On a walk home from school a few years ago, E and I salvaged some prickly pear pads from a large plant that had been hit by a car. We planted them in the yard and tried to avoid hitting them with soccer balls or lawn mowers, but otherwise ignored them. This long, cool spring, they went into major production mode. We've counted twelve new pads, all a brilliant light green, with pudgy tender milk spines. (I don't know what botanists call them. A biologist friend says the pudgy spines wannabes will fall out to make room for spiky spines.)
In other yard activity, the hot pink lilies are in bloom, looking pretty intent on luring pollinators.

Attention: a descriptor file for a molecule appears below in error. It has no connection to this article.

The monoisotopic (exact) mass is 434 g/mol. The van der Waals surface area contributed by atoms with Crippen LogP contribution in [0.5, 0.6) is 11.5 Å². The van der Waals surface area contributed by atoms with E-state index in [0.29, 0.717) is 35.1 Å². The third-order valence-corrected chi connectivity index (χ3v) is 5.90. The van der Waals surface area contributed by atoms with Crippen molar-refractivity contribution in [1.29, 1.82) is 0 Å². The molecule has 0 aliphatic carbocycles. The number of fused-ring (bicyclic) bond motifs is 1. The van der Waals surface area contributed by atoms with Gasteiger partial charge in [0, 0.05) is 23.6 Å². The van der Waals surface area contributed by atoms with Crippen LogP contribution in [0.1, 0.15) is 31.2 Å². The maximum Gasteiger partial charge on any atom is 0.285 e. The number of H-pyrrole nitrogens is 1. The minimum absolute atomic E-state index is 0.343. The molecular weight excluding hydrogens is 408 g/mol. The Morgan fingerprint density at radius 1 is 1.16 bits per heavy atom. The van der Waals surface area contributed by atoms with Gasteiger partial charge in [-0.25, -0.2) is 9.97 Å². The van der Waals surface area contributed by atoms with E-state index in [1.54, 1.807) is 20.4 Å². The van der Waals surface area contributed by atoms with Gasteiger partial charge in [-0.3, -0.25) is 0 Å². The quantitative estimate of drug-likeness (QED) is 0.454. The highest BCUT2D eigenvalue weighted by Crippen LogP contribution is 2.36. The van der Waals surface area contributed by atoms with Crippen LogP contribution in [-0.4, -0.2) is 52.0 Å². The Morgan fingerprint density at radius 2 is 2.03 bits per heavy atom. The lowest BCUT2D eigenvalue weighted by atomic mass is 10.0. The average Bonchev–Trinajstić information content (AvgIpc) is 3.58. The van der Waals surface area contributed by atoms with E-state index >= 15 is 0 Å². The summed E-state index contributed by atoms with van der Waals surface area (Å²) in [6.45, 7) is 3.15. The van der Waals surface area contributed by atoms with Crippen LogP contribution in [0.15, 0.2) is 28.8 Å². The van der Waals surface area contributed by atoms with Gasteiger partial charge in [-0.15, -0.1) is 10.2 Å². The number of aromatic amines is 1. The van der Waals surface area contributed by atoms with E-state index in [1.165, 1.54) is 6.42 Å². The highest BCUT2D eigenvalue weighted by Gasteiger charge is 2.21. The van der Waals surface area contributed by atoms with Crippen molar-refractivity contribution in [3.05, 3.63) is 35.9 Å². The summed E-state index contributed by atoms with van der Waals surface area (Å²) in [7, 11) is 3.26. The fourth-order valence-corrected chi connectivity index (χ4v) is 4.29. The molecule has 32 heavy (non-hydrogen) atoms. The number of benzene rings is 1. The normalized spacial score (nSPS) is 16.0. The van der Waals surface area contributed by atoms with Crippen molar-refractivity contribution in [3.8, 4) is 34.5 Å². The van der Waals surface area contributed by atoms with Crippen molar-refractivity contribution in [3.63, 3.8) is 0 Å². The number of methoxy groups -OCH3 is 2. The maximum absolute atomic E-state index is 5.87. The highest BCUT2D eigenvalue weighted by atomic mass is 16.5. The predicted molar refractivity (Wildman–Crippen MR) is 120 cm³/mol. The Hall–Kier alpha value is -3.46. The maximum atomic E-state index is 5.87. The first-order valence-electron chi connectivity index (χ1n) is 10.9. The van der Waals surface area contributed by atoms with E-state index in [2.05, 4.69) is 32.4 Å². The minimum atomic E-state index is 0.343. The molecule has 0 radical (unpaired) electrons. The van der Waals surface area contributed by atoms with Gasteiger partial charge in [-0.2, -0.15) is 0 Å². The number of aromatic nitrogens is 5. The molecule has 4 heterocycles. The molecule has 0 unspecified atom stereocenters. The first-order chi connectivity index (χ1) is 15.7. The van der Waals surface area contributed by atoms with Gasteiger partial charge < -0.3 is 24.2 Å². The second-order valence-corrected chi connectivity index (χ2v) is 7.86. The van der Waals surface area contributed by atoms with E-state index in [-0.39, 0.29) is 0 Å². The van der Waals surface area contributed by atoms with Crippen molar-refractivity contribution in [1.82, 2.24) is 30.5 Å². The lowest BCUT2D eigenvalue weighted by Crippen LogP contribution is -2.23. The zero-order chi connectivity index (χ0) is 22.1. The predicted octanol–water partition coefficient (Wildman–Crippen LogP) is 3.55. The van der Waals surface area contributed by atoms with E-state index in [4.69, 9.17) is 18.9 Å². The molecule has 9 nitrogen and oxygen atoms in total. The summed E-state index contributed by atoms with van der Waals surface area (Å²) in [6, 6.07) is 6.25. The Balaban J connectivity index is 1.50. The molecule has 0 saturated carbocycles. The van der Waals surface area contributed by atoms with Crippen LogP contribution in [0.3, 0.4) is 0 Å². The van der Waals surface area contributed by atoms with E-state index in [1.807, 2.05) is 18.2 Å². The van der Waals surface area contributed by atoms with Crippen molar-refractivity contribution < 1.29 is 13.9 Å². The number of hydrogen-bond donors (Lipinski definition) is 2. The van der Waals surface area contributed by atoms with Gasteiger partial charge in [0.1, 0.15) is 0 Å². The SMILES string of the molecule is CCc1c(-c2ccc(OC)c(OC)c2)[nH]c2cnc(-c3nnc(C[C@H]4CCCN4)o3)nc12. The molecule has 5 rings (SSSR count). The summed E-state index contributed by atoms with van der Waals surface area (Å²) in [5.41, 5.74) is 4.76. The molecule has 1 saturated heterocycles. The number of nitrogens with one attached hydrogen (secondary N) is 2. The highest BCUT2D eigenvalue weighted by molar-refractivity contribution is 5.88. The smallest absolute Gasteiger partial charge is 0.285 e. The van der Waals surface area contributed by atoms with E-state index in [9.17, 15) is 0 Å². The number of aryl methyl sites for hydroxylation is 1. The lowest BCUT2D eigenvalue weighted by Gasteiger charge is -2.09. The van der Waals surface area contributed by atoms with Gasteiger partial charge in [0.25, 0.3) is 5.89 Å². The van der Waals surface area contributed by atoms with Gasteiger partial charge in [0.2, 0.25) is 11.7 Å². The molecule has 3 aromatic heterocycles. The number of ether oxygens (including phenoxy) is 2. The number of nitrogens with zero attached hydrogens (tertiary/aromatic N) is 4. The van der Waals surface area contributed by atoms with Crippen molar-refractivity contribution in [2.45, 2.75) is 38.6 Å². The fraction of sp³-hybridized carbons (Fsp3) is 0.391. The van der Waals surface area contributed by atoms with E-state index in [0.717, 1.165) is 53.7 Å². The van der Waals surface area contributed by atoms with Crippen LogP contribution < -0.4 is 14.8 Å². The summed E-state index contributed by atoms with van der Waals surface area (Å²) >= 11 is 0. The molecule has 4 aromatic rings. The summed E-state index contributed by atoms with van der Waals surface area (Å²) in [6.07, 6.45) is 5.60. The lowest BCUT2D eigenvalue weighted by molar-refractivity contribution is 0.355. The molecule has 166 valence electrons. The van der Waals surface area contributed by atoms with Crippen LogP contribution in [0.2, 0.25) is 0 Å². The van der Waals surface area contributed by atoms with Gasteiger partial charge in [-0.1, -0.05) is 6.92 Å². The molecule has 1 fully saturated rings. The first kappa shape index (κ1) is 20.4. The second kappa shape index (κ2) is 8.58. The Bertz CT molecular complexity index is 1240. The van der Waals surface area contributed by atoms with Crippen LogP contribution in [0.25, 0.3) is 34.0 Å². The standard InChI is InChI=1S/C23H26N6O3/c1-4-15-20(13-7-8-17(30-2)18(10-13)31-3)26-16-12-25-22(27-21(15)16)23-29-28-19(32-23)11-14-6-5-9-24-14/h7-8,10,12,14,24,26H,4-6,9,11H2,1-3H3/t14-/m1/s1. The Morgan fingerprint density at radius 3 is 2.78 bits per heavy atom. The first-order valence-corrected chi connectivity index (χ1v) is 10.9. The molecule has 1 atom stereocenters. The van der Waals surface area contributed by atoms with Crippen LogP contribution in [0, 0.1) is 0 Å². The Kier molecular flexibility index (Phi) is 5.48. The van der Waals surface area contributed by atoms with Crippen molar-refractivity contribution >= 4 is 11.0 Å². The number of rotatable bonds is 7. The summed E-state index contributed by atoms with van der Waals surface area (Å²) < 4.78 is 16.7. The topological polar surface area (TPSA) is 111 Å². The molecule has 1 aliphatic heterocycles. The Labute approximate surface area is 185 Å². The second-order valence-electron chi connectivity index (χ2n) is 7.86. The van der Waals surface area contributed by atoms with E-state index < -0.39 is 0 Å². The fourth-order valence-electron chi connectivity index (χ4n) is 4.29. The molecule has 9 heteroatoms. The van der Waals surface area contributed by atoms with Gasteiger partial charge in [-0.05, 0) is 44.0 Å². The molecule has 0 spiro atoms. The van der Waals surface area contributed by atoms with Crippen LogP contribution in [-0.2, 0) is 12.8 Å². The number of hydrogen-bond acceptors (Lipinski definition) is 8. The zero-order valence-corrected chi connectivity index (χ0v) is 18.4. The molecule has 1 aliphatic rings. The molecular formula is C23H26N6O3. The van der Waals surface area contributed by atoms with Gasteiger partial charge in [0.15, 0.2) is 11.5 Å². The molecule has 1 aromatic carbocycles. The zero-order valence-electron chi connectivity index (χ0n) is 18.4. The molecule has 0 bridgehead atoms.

On the screened-in front porch, nondescript lumps of infinite potential are blossoming into thin-walled round things. You'd think this wouldn't surprise me anymore, but when I finished making the pot below, I marveled that homo sapiens likes to reorganize finely weathered silicate-bearing rock into globular forms.
Gaia’s Reproductive Phase
3 days ago